I wasn’t wrong — Arjuna came running up as I strode through the empty lane. “Brother, if it had been you who said those things I would not have reacted as I did – but this man who hides behind our army, behind the strength of your arms – he had no right to accuse me of cowardice. How can I now go to him?”

“Because he is your elder brother,” I told him. “Because he is your king – and the reason you are fighting this war. You could die tomorrow and so could I – and it won’t matter because as long as Yudhishtira lives, the throne of Hastinapura remains at stake.”

Words tumbled out of him then – hot, bitter, angry. So many years had passed, so much blood had been shed since the day he had, in Drupada’s court, bent his bow and hit the target – yet even today, it was the one thing that rankled above all others.

“Yudhishtira lusted after Draupadi from the moment he set eyes on her, yet he didn’t lift a finger to try and win her; instead he tricked our mother, he manipulated us all just so he could enjoy her… What kind of elder brother is he that he could do that, what kind of king is this we are hell bent on making, who can subvert justice for his own pleasure?!”

I listened in silence, fighting down my rising impatience – an impatience exacerbated by the fact that I felt the justice in some at least of his criticism. This was my kid brother, the one person closest to me. Clearly he needed to vent; as clearly, I was the only one he could say all this to – knowing him as I did, I knew that loyalty to family would prevent him from speaking in such terms even to Krishna, his dearest friend.

I had no choice but to stand and to listen as years of accumulated angst poured out of him in a tidal rush.

And then he stopped, all talked out and looking drained, spent. He had nothing more to say, and now he did not know what to do.

What could I say to him? It was not, I realized, in me to suggest that he should seek out our brother – while I understood the deference due to the eldest, I couldn’t help thinking that as the older brother, it was Yudhishtira’s responsibility to care for the feelings of his brothers — and besides, he was clearly the one at fault.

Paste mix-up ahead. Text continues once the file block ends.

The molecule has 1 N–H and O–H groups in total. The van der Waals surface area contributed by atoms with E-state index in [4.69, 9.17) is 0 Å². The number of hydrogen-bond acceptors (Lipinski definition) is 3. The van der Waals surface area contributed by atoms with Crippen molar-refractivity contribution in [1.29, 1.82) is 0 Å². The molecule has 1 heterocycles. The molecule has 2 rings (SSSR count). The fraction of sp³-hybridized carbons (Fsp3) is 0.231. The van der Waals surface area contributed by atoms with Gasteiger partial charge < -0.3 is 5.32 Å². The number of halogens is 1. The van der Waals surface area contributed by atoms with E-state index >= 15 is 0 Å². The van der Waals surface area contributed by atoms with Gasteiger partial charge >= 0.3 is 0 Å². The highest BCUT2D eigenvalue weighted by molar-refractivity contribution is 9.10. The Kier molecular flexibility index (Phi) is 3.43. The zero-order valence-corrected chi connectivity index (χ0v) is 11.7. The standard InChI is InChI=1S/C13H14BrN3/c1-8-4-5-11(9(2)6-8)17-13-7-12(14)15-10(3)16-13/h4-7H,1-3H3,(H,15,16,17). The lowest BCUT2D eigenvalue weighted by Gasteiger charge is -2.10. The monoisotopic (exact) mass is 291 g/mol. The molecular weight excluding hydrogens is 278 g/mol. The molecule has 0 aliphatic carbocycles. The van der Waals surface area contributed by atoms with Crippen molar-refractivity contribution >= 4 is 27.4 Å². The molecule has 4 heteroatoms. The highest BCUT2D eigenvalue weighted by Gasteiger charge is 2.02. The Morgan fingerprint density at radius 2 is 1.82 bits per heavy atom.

“Brother, I agree with much that you say; times without number during these last few years I have felt that our brother was wrong to do what he did or to say what he had. I cannot ask you to go to him now, to make peace when the quarrel was not of your seeking.

“But this much I know – I cannot now abandon this war. Before it began, I made two promises. I promised mother that I would see our brother on the throne of Hastinapura or die in the attempt. And I promised myself that I would kill every one of those who that day insulted Draupadi in open assembly. I will not live with the knowledge that I went back on my promises – so if you withdraw and I have to face Karna at dawn, to kill him before I can get to Duryodhana, then so be it — I will kill Karna, or die trying.”

I walked away.

When I reached my lodge, I glanced back over my shoulder – and saw Arjuna walking slowly, painfully, in the direction of our brother’s lodge.

Filled with a sense of portent, we moved into formation even before dawn. As they passed my position, Krishna stopped the chariot. “Brother,” Arjuna said to me, “today only one of us, Karna or I, will leave the field alive.” He jumped onto the deck of my chariot, hugged me with a sudden fierceness, and was back in his chariot before I could react.

The heralds sounded their trumpets. Arjuna’s chariot darted forward, heading straight to the focal point of the Kaurava formation where Karna had taken position, with Dushasana protecting his left flank and Ashwathama his right.